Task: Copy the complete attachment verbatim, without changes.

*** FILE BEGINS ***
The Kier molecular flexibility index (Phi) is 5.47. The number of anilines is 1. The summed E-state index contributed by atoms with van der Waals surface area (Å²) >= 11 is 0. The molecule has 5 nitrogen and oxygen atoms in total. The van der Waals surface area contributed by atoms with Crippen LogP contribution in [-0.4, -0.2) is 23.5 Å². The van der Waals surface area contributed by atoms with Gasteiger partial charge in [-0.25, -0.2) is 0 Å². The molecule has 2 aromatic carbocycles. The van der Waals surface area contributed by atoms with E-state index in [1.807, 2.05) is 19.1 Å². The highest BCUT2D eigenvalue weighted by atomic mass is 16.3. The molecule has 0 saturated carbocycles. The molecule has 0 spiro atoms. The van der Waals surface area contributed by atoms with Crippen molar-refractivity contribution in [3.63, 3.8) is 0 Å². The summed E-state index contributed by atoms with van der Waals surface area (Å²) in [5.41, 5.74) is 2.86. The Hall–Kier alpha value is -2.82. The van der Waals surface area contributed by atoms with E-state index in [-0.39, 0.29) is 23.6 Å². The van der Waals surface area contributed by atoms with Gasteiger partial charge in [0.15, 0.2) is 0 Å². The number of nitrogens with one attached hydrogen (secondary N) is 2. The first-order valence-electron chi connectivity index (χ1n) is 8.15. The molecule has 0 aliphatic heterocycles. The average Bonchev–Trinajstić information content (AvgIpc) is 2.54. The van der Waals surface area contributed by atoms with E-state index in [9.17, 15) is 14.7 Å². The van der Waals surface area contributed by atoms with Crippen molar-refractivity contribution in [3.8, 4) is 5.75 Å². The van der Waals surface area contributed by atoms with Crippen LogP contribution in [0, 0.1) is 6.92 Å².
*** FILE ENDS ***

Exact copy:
The Kier molecular flexibility index (Phi) is 5.47. The number of anilines is 1. The summed E-state index contributed by atoms with van der Waals surface area (Å²) >= 11 is 0. The molecule has 5 nitrogen and oxygen atoms in total. The van der Waals surface area contributed by atoms with Crippen LogP contribution in [-0.4, -0.2) is 23.5 Å². The van der Waals surface area contributed by atoms with Gasteiger partial charge in [-0.25, -0.2) is 0 Å². The molecule has 2 aromatic carbocycles. The van der Waals surface area contributed by atoms with E-state index in [1.807, 2.05) is 19.1 Å². The highest BCUT2D eigenvalue weighted by atomic mass is 16.3. The molecule has 0 saturated carbocycles. The molecule has 0 spiro atoms. The van der Waals surface area contributed by atoms with Crippen molar-refractivity contribution in [3.63, 3.8) is 0 Å². The summed E-state index contributed by atoms with van der Waals surface area (Å²) in [5.41, 5.74) is 2.86. The Hall–Kier alpha value is -2.82. The van der Waals surface area contributed by atoms with E-state index in [-0.39, 0.29) is 23.6 Å². The van der Waals surface area contributed by atoms with Gasteiger partial charge in [0.15, 0.2) is 0 Å². The number of nitrogens with one attached hydrogen (secondary N) is 2. The first-order valence-electron chi connectivity index (χ1n) is 8.15. The molecule has 0 aliphatic heterocycles. The average Bonchev–Trinajstić information content (AvgIpc) is 2.54. The van der Waals surface area contributed by atoms with E-state index in [9.17, 15) is 14.7 Å². The van der Waals surface area contributed by atoms with Crippen molar-refractivity contribution in [3.8, 4) is 5.75 Å². The van der Waals surface area contributed by atoms with Crippen LogP contribution in [0, 0.1) is 6.92 Å².